Advocate Daily Post
Open-ended questions and pausing during questioning are effective ways of eliciting information in a fraud investigation interview, says Toronto lawyer Kevin Fisher.
In an article in Forensic Accounting & Fraud, a special supplement published by The Bottom Line and Lawyers Weekly, Fisher discusses interview techniques for use in fraud cases.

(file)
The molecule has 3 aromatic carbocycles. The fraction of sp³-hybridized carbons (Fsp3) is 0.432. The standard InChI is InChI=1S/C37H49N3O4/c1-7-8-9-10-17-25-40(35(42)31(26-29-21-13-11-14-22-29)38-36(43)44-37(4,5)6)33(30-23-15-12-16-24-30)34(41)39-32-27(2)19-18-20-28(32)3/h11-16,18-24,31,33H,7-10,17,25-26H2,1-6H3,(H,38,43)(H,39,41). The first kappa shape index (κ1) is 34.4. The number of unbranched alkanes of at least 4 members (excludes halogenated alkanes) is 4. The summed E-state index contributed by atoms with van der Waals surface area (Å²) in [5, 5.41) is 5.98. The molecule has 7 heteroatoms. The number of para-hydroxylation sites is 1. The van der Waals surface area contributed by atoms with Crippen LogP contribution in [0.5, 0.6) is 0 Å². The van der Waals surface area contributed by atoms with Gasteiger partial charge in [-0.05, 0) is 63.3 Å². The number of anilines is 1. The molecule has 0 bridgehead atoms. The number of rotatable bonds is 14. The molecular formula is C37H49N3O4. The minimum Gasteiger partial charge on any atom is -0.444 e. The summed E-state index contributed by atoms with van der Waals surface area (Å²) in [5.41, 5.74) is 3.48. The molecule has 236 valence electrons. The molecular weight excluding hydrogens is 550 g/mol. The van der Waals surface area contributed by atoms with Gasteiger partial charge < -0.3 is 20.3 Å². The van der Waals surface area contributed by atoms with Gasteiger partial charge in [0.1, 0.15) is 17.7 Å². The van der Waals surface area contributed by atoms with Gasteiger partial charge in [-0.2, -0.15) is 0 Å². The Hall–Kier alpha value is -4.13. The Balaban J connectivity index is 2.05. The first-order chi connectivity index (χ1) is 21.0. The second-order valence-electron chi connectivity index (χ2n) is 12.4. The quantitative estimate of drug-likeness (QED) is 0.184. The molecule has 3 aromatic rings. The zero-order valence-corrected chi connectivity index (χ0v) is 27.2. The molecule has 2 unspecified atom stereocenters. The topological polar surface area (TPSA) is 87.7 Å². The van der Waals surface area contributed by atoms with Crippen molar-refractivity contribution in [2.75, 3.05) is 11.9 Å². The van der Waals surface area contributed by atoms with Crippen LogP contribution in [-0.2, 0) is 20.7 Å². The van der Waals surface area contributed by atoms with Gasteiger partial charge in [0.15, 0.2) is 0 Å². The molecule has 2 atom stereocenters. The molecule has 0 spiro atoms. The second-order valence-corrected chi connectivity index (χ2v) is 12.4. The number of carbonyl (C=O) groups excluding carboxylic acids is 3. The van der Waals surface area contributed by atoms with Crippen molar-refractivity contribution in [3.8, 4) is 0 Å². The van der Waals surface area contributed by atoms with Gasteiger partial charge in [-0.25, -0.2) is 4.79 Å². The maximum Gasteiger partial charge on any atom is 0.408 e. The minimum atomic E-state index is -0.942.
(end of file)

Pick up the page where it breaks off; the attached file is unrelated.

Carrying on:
One of the things to do is maybe ask someone a question or start to ask a question after they’ve answered something and then just stop and look at your notes for a minute or make them think you’re looking for something. People feel like they have to explain or fill in that gap, Fisher, litigation partner with Basman Smith LLP, says in the report.